The German government chose a period of heightened eurozone bond volatility to issue its first 30-year inflation-linked bund, but exceeded expectations in what was an unfamiliar market.

At the beginning of 2015, eurozone bonds were in their element. Quantitative easing from the European Central Bank and suggestions that economic conditions may finally be improving chased yields down to record lows. By May, however, the situation had changed dramatically. Greece appeared to be heading for an exit from the eurozone and markets became increasingly volatile.

Bonds from peripheral countries were most affected but even Germany, the strongman of Europe, saw yields rising. In April 2015, for example, 30-year bonds issued by Germany were yielding less than 0.5% – their lowest ever. By early June, they were hovering around the 1.5% mark.

Brave call

Against this background, the federal government of Germany’s decision to issue a 30-year inflation-linked bond on June 9 could be perceived as brave or even mistimed, particularly as it was the first euro-denominated inflation-linked bond since 2009 and Germany’s first ever at this maturity.

But 'linkers' are different from conventional sovereign bonds. Taking inflation concerns into account, they appeal to investors at times of tension and give issuers a low-cost entry coupon and a chance to manage their inflation-related liabilities.

“The new 30-year linker will be an essential part of Germany’s long-term debt management strategy. We can optimise our debt portfolio, broaden our investor base and diversify our portfolio strategy,” says Jörg Müller, head of corporate communications at the German Finance Agency.

Germany first tapped the inflation-linked sector in 2006, with a 10-year bund. Five more followed, mainly with a similar maturity profile as the inaugural transaction. Along the way, however, the German Finance Agency began discussing the possibility of a 30-year linker with its closest advisors.

“We’ve been looking into this new instrument for quite a while. Based on the previous success achieved in the form of significant interest cost savings, one of the federal government’s strategic goals was to build up the entire German government security yield curve. We’ve now achieved that goal,” says Mr Müller.

Underdeveloped market

The euro inflation-linked market has developed in leaps and bounds over the past decade, but it is still less liquid and less mature than the conventional bond sector. In the aftermath of the crisis, therefore, issuance slowed and only began to pick up this year, as fears about deflation faded and investors became increasingly focused on yield.

“We were in talks with investors before the deal and they were expecting us to launch a linker as an integral part of our long-term strategy," says Mr Müller. "This new issue is the longest maturity in the European inflation-linked market since 2009. Investors now have more alternatives to diversify their portfolios.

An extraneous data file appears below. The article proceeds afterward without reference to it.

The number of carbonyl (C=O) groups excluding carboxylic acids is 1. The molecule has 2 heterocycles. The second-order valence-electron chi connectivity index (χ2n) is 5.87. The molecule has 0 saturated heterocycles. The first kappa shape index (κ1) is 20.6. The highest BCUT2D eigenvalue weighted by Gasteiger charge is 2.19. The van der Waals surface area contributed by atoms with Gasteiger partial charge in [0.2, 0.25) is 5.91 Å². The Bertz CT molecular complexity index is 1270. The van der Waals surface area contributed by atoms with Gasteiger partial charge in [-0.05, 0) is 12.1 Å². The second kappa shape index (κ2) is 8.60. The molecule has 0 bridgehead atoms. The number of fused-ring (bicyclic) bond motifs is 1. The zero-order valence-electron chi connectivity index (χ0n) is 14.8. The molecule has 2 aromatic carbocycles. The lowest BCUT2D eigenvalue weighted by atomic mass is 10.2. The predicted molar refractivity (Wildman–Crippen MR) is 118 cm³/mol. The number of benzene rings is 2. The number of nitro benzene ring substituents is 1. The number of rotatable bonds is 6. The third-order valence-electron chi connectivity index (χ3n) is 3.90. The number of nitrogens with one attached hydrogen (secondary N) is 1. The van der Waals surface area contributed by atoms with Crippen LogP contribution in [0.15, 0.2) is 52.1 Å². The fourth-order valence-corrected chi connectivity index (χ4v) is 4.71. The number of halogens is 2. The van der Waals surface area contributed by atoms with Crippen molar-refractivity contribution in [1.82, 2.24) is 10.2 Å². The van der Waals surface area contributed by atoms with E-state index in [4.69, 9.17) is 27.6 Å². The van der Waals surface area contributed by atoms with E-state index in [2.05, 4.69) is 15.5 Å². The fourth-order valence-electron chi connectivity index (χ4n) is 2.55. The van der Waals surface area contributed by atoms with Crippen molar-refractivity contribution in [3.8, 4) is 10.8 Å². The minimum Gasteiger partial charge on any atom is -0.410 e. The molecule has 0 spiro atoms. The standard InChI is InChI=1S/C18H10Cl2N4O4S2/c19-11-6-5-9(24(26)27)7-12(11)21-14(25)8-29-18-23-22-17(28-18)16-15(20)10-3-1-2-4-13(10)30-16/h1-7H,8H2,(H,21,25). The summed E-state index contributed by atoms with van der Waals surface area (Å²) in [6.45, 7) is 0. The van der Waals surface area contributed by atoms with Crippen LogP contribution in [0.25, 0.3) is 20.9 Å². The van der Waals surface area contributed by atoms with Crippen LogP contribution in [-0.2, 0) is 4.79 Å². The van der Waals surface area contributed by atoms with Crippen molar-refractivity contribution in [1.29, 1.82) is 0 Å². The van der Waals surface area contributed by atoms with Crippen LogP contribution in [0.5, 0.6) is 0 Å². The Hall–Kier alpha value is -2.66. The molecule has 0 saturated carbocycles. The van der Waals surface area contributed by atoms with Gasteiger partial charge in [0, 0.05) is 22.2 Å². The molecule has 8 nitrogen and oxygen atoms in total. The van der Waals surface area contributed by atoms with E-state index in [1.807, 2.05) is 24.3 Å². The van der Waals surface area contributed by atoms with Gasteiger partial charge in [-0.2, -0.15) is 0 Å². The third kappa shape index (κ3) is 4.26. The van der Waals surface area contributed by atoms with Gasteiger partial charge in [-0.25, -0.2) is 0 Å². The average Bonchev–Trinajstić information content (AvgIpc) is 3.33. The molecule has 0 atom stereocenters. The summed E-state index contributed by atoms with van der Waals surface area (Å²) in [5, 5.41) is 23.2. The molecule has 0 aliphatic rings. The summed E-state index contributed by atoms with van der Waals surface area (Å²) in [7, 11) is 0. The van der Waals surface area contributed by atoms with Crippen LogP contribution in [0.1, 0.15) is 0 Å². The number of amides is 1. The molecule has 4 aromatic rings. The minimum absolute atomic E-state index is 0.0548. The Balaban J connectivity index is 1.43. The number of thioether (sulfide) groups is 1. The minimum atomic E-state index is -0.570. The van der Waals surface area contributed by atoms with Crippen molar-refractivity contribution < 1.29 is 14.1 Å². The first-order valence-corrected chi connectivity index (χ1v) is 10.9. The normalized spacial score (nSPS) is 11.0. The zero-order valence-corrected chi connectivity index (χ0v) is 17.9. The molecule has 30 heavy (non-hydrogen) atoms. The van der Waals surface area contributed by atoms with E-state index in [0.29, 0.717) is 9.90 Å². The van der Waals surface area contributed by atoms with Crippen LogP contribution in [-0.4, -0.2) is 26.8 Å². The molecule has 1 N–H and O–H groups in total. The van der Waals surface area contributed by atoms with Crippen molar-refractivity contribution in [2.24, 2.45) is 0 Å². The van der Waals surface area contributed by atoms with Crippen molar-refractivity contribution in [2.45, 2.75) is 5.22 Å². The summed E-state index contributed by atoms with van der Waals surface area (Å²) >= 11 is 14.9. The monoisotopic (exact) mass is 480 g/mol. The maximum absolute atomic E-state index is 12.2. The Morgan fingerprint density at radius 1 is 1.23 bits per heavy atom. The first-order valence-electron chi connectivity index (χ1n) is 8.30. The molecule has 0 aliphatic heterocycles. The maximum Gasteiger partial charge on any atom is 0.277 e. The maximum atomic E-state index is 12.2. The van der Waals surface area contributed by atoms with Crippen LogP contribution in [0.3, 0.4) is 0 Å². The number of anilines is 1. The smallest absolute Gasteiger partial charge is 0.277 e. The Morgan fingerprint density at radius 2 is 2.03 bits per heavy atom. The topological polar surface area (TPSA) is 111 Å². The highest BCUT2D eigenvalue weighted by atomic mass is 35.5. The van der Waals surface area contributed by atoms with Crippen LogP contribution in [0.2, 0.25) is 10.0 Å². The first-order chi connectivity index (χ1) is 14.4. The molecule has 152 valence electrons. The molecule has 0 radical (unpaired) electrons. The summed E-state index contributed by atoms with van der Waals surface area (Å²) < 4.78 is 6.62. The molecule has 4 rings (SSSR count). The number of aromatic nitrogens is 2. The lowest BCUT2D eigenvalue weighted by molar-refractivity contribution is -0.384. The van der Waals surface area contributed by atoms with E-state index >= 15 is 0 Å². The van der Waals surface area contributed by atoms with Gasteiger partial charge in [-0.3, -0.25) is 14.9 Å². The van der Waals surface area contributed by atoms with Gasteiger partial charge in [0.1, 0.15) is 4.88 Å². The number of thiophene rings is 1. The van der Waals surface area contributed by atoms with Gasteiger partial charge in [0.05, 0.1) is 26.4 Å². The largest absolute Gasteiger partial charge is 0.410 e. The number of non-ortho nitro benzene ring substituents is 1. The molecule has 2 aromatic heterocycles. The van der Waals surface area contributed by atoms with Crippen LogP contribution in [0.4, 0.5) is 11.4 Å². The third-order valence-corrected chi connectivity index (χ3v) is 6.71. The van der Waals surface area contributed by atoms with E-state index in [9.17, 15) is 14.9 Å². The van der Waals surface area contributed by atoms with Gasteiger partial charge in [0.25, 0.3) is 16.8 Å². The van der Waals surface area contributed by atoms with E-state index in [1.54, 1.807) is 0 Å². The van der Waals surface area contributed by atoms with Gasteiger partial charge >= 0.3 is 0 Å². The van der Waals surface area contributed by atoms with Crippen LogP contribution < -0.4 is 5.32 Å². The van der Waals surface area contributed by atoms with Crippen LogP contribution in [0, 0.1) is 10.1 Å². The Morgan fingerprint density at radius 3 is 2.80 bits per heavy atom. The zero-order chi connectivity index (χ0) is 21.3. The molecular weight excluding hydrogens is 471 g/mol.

“We chose to issue at the time that we did because we usually issue or tap linkers in the second week of the month. But the most important factor behind our decision was the good feedback we received from investors.” 

Having spent several months talking to advisors and primary dealers about a long-dated linker, momentum really picked up at the end of May. Sovereign bond yields began to rise and investors, particularly those with inflation-linked liabilities such as insurers and pension funds, showed a growing interest in inflation-linked paper from an AAA issuer.

The German Finance Agency decided it was time to act and chose five bookrunners to launch a 30-year inflation-linked benchmark – Commerzbank, Crédit Agricole Corporate and Investment Bank, Goldman Sachs, HSBC and Société Générale.

“We always choose our lead managers from our 37 primary dealers and we also look for bookrunners who are specialists in the area of the market where we are issuing,” says Mr Müller.

A traditional deal

Most German bunds are issued via auction. But this deal was launched using the traditional book-building process. “We always do syndicated issues when establishing a new strategy or product in the market. This helps us to get a better insight into the distribution of a new bond in the market,” says Mr Müller.

Just after 10am on June 9, the benchmark was announced with a size ranging from €2bn to €2.5bn and initial price guidance of 150 to 152 basis points lower than the yield on the conventional outstanding 30-year bund.

The book grew steadily through the morning, even as pricing guidance was set at the lower end of the range. Early that afternoon, the deal was capped at €2.5bn, the order book swelled to €5.7bn and at 4pm, the transaction was priced at 153 basis points below the 30-year bund, offering a real yield of 0.138%.

As a traditional inflation-linked issue, coupons will be paid with reference to prevailing eurozone inflation and the ultimate repayment will also take inflation into account.

“The new linker is a key milestone in the development of the euro inflation-linked market. It was a very encouraging indication of the depth and liquidity of the market and showed us that, even in a quite challenging environment, we are able to successfully issue new products. All in all, it was an impressive and very successful inaugural issue,” says Mr Müller.


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